The Handmaid S Tale Meets The Virgin Suicides In This Dystopic Feminist Revenge Fantasy About Three Sisters On An Isolated Island, Raised To Fear MenKing Has Tenderly Staked Out A Territory For His Wife And Three Daughters He Has Lain The Barbed Wire He Has Anchored The Buoys In The Water He Has Marked Out A Clear Message Do Not Enter Or Viewed From Another Angle Not Safe To Leave Here Women Are Protected From The Chaos And Violence Of Men On The Mainland The Cult Like Rituals And Therapies They Endure Fortify Them From The Spreading Toxicity Of A Degrading WorldBut When Their Father, The Only Man They Ve Ever Seen, Disappears, The Sisters Retreat Further Inward Until The Day Two Men And A Boy Wash Ashore Over The Span Of One Blistering Hot Week, A Psychological Cat And Mouse Game Plays Out Sexual Tensions And Sibling Rivalries Flare As The Sisters Confront The Amorphous Threat The Strangers Represent Can They Survive This Invasion And Will The Male Intruders A Haunting, Riveting Debut About The Capacity For Violence And The Potency Of Female Desire, The Water Cure Both Devastates And Astonishes As It Reflects Our Own World Back At Us Of course you can slap the label feminist dystopia on a book in order to sell copies, alas, it doesn t make the book a feminist dystopia Mackintosh s writing is languid and evocative, but there is nothing below the surface no one will drown in the depths of this story In the novel, we meet three sisters, Lia, Grace and Sky, who live in almost complete isolation at a remote beach with their mother who is reduced to her role and consequently referred to only as mother Their father, not so subtly named King, recently left to get some supplies, but hasn t returned He was the one who decided to take the family away from civilization, claiming he wants to protect the women from male violence and the toxic outside world it remains unclear whether some environmental catastrophe has occurred or whether the meaning is purely metaphorical, hinting at toxic values or the toxic system of patriarchy Whatever might be the case, King s rule clearly is a patriarchy as well, and a particularly vicious one To toughen the kids and under the guise of teaching them survival techniques, both mother and King have severely abused the sisters, both physically and mentally Their disturbance becomes obvious to the reader as the book is told from the sisters perspectives The narrative also tells us that there used to be female visitors who sought shelter from male violence, insinuating that we are dealing with a kind of cult At the time the narrative sets in, none of these women are still there though the reaons for this remaining unclear When mother and the sisters are visited by three men, wellthings happen, don t even ask there s also King Lear somewhere in there but whatever So let me get this straight King is not saving women, he is torturing his female kids with the help of a woman their mother, who is described as particularly sadistic As a consequence, the sisters have numerous mental health issues, to put it mildly The fact that you can hardly tell them apart by their respective narrative voices doesn t help either these characters are nothing but dolls, carved out by their manipulative father On top of that, the women who visit the family fled from their tormentors to give up their agency again, subjugating themselves to dangerous and, let s face it, idiotic, pseudo religious cures, because they are fragile and weak and also morons who long for someone who tells them what to do torture or be tortured, is this the feminist message here Or that women are always looking for a savior Or that all women are victims of men, because all men try to manipulate them, even their fathers This brings us directly to the next issue I have with this book The total number of men you can take seriously in this text is zero, and when I read sentences like t here were men who naturally caused great harm It was built into them , I want to scream because the stupidity of it is so obvious Granted, one of the nutty sisters says it, but when you sell this as feminism, you have to be held to that standard Do you know why misogynists are so morally despicable Because they don t have to oppress women, there is no biological determinism at work, they decide to act like that If they had no choice, if the monolithic entity of all men existed, you couldn t even blame them Sigh I would be way less upset if they didn t force a non existent feminist angle upon this surreal tale, I guess This book is all about its cold and detached language, an unsettling atmosphere and lofty allusions the problem is that in the end, the story alludes to nothing This water is very, very shallow, and if I was Jeffrey Eugenides, I d be pretty upset that the marketing team has the audacity to compare this mess to The Virgin Suicides Whoever has the chance to read the latter instead of this do it. This book.It is so very difficult to describe this book, which is I think one of the reasons why the blurb is so vague This is the story of three sisters, growing up on an island with their parents where something is obviously not quite right but many things remain vague for the whole book It is never clear whether the stories their parents tell them of the rest of the world are true or not I personally adored this vagueness and the hypnotic and introspective way this story unfolds.Sophie Mackintosh s prose is lush and evocative her sentences are breathtakingly beautiful and she spins her metaphors in such a brilliant way Imagery of water is threaded through the whole book, changing meaning and implication depending on the narrator and the context I adored that.The author plays with voices and perspectives in a way that I obviously loved I am a big fan of stories told, at least in parts, in a we perspective and Mackintosh wields that difficult voice expertly She switches perspectives in just the right moments and allows her narrators to be unreliable without loosing authenticity.At the heart, this is a story about sisters nobody is surprised that I love that and their disfunctional relationship The way in which flashbacks into their childhoods were integrated is brilliant and effortless and left me always wanting while being able to fill in some blanks myself I love it when authors trust me enough to do just that I found the parts that examined their love and the way their parents broke them to be by far the strongest, whereas the storyline with the men washed ashore did not always work for me.I thought that the pacing in the middle dragged a little, but the beginning and the ending were pitch perfect I cannot wait to see what Sophie Mackintosh does next, because I will definitely reading it.First sentence First we have a father, but our father dies without us noticing I received an arc of this book courtesy of NetGalley and Hamish Hamilton in exchange for an honest review. All the monsters in this book are women. We would all still love each other, but what it meant was if there was a burning fire, if two sisters were stuck in the inferno and they were screaming a name, the only right thing would be to pick the one the iron dictated to save It is important to ignore any contrary instinct of your traitor heart We were quite used to that Had this been a fairytale, it would have started like this There once was a couple who had three daughters and they lived on an isolated island King was the father s name and Grace, Lia and Sky were taught that he was their only protection from creatures that wanted to harm them The creatures were called men and he was a man but it didn t matter He alone knew what was good for the family Because the girls were weak, fragile, easy to fall ill from the sickness carried by the outside world However, women were welcomed to the island Women who were frightened and wounded Women who should accept rebirth through fear and water But they weren t there when the master of the house died They weren t there when three men were washed ashore They weren t there when the daughters had to choose But this is not a fairytale This is a story of isolation, exploitation, intentional fear and violence And what about the Mother, one may ask A mother is not a mother when she oppresses her children and obeys a madman obsessively, violently, in a household where iron determines who is to be loved most When she doesn t protect her children from paranoia, when she blatantly, maliciously threatens them, the mother becomes a worse danger than all the men in the world She becomes a monster Terror doesn t come from women or men It comes from therapies initiated by disturbed people who exploit the ordeal of women to serve their Messiah complex and their heinous inclinations Terror comes from ignorance when a young girl falls for the handsome stranger.Mackintosh plays well with stereotypes and the themes of uncertainty and a vague external threat The extracts from the Welcome Book of one of the guests of the island, a woman who has suffered abuse, talk of an invisible threat coming from a man Who is he The answer will be found at the end of the book She is haunted by his presence, abused by his shadow Who are the other women who refuse to support her And then, two men and a young boy are washed ashore, their intentions suspicious from the start In these pages, you will find an array of some of the most hate worthy characters you ll ever meet I wanted to murder half of the cast and I suppose this is a token of the writer s powerful writing I collect a long fingertip of dust from the lip of a vase, a solitary object on the mantelpiece in the hall It is empty except for a wasp dying in its own sound, vibrating dully against the porcelain Suffer, I mouth at it Mackintosh s prose is like a suffocating summer afternoon that carries the anticipation of an almost metaphysical terror Lies, deceit, delusion create a claustrophobic environment At times, the writing is so raw and violent that even I started feeling extremely uncomfortable and this doesn t happen often The violence between the two older sisters touches the boundaries of madness, a result of their abnormal upbringing This is the only way for me to explain Lia s hysterics that bothered me quite a lot throughout the story I suppose this is an example of the animal instincts we all carry inside, intensified by isolation and lack of education Another issue I faced was the dialogue which came in contrast with the exquisite prose Especially the interactions between Lia and Llew were so bad it was an actual physical torture for me to read Thankfully, dialogue is limited in the novel and I wasn t tempted to subtract a star because of it.No, this isn t mind blowing Literature We have read similar books and will come out in the future But it is a marvelous novel, beautiful in its bleakness and desperation, the prose exquisite and mysterious like a sultry summer evening, the last chapters are ferocious and devastating, worthy of 5 stars alone It balances Dystopian Fiction elements although the novel has nothing to do with the genre and it is wrong to be marketed like that and a very realistic, in depth study of the harm we can do to ourselves and to others.Even if it is a candidate for the most insufferable cast of characters, The Water Cure shows that monsters can be found in both sexes Women and men can become oppressive, dangerous, destructive There are no saviours but ourselves in these troubled times Trusting in our strength, aided by education and companionship, are the ways to distance ourselves from populists and tyrants Building fortresses against imaginary threats that possibly serve twisted purposes only leads to destruction and we have two World Wars and countless hostilities to prove this One day they will overwhelm us, water molding our carpets and warping the parquet, leaving tidemarks on the wallpapers But I hope to be long gone by then My reviews can also be found on I m a bit tired of publicists and or reviewers telling me that a certain book is the 21st century s version of The Handmaid s Tale, and also of the fact that feminist dystopian novels are so hip and hyped at the moment I read quite a few of them, some good, like Red Clocks by Leni Zumas, The Power by Naomi Alderman and The Natural Way of Things by Charlotte Wood but often not, like by Future Home of the Living God by Louise Erdrich, The End We Start From by Megan Hunter, Genesis Girl by Jennifer Bardsley, The Last One by Alexandra Oliva and Gather the Daughters by Jennie Melamed And you cant help but wonder whether publishers just didn t want to miss the hype But I had quite high hopes for this one, mainly because of some very favorable reviews by people I admire But sadly, the book was quite a disappointment.First of all the premise family life on a remote island, far away from the polluted and dangerous mainland, and only the Father travels to the mainland from time to time for supplies was in many respects a rehash of the premise in Gather the Daughters which came out in July 2017 So, not very inventive And it didn t help that I thought Gather the Daughters was quite bad The main weak point for me was the story, which was too predictable to be interesting especially after the arrival of the two men but also the part in which the truth about Father and Mother is revealed almost every plot development or twist you could see coming from a mile away, which at least for me, doesnt make for an engaging read And although I liked that Mackintosh left things unexplained, there were quite some parts that didnt make sense to me at all especially the rationale behind the various exercises and treatments And what was the deal with the salt Mackintosh tried to raise interesting points about family dynamics and gender but in the end, the execution didn t convince me.1.5 Sudden love, when gifted to a habitually unloved person, can induce nausea It can become a thing you would claw and debase yourself for It is necessary to wean yourself onto it, small portions. Sophie Mackintosh s debut novel, The Water Cure, is the story of three sisters living an occult existence on an island off the mainland one fateful summer when they have their first experience with men other than their father Yep, that pretty much sums this one up Grace, Lia and Sky have been raised on an island away from civilization for their entire lives view spoiler For the entire novel, I pictured them as being two teenagers and an elementary aged girl Imagine my surprise when, near the end of the novel, we find out that the two eldest are around 30 years old and the youngest is around 18 hide spoiler Absorbing the guilt and the sorrow is something the world expects of women.Haunting and thought provoking.This story focuses on 3 sisters Grace, Lia and Sky who live with their mother and their father, King, in a very isolated place They are told that they are kept apart from others for their own good.There were other women living there with them before, but they no longer live there now Now it is just their small family who stick to their own rituals and cures to prevent the daughters from themselves, toxicity, the fearful outside world, and men One day King leaves and is feared to never come back to the Island Soon two men and one boy are washed by the sea onto the shore bringing desire and destruction to this family s routinely schedules This book was very introspective, with thoughts focusing on the point of views from the two eldest daughters Lia and Grace While not much action happens through out the book, we are witness to how the girls believe they are getting sick and the punishments and treatments they give themselves to avoid this toxicity.The cures, rituals, punishments and treatments are all learned from their parents They are also highly abusive, not only physically but also emotionally, often rendering the girls into danger From the novel it is suspected that these are done often maliciously and the parents will often try to turn the girls against each other to see how far they will go It also shows the love that transpires between the girls and their parents, as the girls have no idea that these abuses are wrong and still only want to please and receive approval and love from their parents Some of this story has been characterised as dystopian however it does eerily mirror the reality of many girls and women They are taught to fear men and the outside world as they will only use and abuse you It shows how desperate measures are taken to raise a daughter. It takes a gifted author to write a book that is simultaneously beautiful and horrifying I don t think I could have read this book if it wasn t written so exquisitely the words flow and submerse you in their eloquent beauty And yet And yet, the story is disturbing It is not for everyone, but it is well worth reading if you can stomach it The Water Cure tells the story of 3 sisters who were raised in isolation and taught to fear the outside world, especially men Their parents, in order to strengthen and purify them, subject them to horrific rituals The mother is especially sadistic She believes the abuse she heaps upon her daughters is necessary, and they in turn believe it is love that compels their parents to abuse them Sophie Mackintosh expertly shows how the definition of love is warped in the minds of abused children The sisters are not just abused by their parents, but are also forced to harm each other in terrible ways, leading them to believe that if you love someone, you will hurt them When their father goes missing and strange men appear, the sisters are torn between their fear and distrust and their interest and desire This is a quiet book, introspective, narrated by the sisters in turn It could have been a quick read it s under 300 pages , but instead I found I wanted to read it slowly, absorbing every word, reflecting on the story There is much to contemplate, and it is well worth reading if you can handle reading about child abuse I cannot decide if I want to give this 4 or 5 stars As I always round up instead of down, I ve rated it 5 Beautiful, mesmerizing, and haunting I m sure this book will stay with me for quite awhile. For full review, please visit my blog stars I haven t read such a weird novel since long time I read the reviews and there are lovers and there are people who dislike it a lot I think I can say, it wasn t a pleasant read that blew my mind, but I didn t hate it as well I think I can see some people will feel comfortable with the book than others because of its style.First of all, it s said that the book is dystopian This created an expectation for me, thinking it ll be a whole world building with its set up, reasons, energy It s not at all Everything is very vague with this book, very abstract We never learn the reasons behind this set up and what s actually happening So, to like this book, you need to be OK with an abstract setting The fact that the book is set up in a world that s not our world, doesn t make it exactly dystopian, as there s not anything else behind it.The writing style is very fluid, atmospheric, metaphorical and strange It s one of those you re expected to read between the lines a lot It starts with a lot of suspense build up We get chapters of half a page, a page at the beginning Long time, you won t understand anything If you ask me, this went on for an unnecessarily long time So, I m guessing there will be lots of people giving up at this point I think after around 40 50% of the book, we get to have proper long chapters with writing that feels like a plot or at least a story It was not easy to get through, and at times I ll be honest, I was bored.The book is mainly told from Lia s main character perspective I can say that one was well developed throughout the book But, we didn t get to know the others much, which may be intentional by the author anyway.In summary, it was a strange read that s not for everyone If you enjoy abstract writing, with no clear plot or set up, and like trying to make sense of the metaphorical style, you might like it I m a reader, who likes a solid plot with a good set up, reasons explained I also like to have stronger character development, which will make you care for them That s why it wasn t my cup of tea Also, the idea of a dystopia where women are in trouble is an overused concept if you ask me So, I didn t find the content so creative as well. The Water Cure is the first book I selected to read from the recently released 2018 Booker longlist I chose this one simply as it ended up being the first one I came across in the local bookshop I went into this blind not even aware it was a female dystopia.The writing is initially compelling, told in a sort of dreamy languid prose, the surroundings could be some sort of abandoned, decrepit, beachside resort if not for the unsettling cures You are never entirely sure if this family are survivors of some global apocalypse or the remnants of a cult The story is told briefly from the changing viewpoints of three sisters, but then almost entirely from one sister, Lia I am pleased the multi voice was dropped early on as I couldn t distinguish clearly between each sister in the beginning I have come to the conclusion that I am not the right reader for feminist dystopia I didn t enjoy The Power or The Natural Way of Things , both books that seem to me to explore a world view that boils down to, if you let them, men will drift to their base instincts and try to kill you I always hope for nuance in these ideas but I didn t particularly find it here The inevitable appearance of men in The Water Cure doesn t end well in ways that are unsurprising What I did admire was the prose, lyrical and lush with some some interesting ideas and a determination not to tell you everything you might wish to know I enjoyed playing the game of creating my own backstory to fill in some of the gaps left by the story, in which case this will make for a great book club book But ultimately I found The Water Cure emotionally cold and it made me feel a little miserable actually One could argue that this means the writer is doing their job, giving you some kind of emotional response This is a stunning debut novel that is deeply affecting and atmospheric but there is no getting away from the basic fact I didn t get much pleasure from it.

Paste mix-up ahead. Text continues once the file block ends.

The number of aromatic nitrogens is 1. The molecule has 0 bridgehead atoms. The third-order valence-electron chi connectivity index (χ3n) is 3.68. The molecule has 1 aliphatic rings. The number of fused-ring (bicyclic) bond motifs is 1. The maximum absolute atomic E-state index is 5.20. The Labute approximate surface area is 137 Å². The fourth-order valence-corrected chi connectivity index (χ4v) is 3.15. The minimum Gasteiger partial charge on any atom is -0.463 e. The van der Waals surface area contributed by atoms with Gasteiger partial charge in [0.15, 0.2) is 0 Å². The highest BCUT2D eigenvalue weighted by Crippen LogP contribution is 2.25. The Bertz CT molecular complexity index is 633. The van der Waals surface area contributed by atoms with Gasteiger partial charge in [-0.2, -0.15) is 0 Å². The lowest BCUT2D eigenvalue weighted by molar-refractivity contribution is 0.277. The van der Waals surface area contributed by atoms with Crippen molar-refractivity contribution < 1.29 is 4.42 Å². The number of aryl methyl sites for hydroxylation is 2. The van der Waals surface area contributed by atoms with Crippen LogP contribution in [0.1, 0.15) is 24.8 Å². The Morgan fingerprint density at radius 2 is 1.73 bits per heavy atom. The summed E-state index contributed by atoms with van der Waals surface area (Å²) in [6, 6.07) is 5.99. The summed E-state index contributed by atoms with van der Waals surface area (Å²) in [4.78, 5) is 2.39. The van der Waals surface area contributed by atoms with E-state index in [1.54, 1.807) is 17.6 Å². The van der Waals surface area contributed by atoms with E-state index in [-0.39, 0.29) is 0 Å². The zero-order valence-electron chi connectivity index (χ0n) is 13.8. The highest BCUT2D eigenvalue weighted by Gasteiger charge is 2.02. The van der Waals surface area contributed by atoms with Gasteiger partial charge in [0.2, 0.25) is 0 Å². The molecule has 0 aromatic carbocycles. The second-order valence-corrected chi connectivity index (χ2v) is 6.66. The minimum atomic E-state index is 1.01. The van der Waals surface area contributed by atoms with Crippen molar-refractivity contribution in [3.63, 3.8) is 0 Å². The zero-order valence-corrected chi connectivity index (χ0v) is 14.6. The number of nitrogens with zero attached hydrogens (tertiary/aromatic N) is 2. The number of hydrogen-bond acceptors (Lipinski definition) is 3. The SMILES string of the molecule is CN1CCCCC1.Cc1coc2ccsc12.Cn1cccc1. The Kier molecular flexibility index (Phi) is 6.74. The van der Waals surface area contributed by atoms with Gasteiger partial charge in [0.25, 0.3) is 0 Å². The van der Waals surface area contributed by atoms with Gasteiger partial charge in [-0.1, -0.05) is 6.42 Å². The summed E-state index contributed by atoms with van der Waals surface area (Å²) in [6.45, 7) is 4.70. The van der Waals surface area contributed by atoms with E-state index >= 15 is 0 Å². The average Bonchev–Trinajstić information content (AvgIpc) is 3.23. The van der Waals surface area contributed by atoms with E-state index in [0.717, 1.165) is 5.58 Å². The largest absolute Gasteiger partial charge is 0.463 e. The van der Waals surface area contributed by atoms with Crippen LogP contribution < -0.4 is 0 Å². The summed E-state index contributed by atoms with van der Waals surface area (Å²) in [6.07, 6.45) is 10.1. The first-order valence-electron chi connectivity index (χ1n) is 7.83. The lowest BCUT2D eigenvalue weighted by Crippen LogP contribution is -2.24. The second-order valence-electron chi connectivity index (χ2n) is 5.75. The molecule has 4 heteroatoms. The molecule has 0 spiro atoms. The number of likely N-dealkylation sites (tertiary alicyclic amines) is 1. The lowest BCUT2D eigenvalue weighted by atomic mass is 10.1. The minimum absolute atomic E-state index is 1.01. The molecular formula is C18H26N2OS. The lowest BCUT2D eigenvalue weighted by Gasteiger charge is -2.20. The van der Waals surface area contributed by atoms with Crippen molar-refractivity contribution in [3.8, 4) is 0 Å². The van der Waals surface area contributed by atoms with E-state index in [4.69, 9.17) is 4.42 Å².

- 288 pages
- The Water Cure
- Sophie Mackintosh
- 26 March 2019 Sophie Mackintosh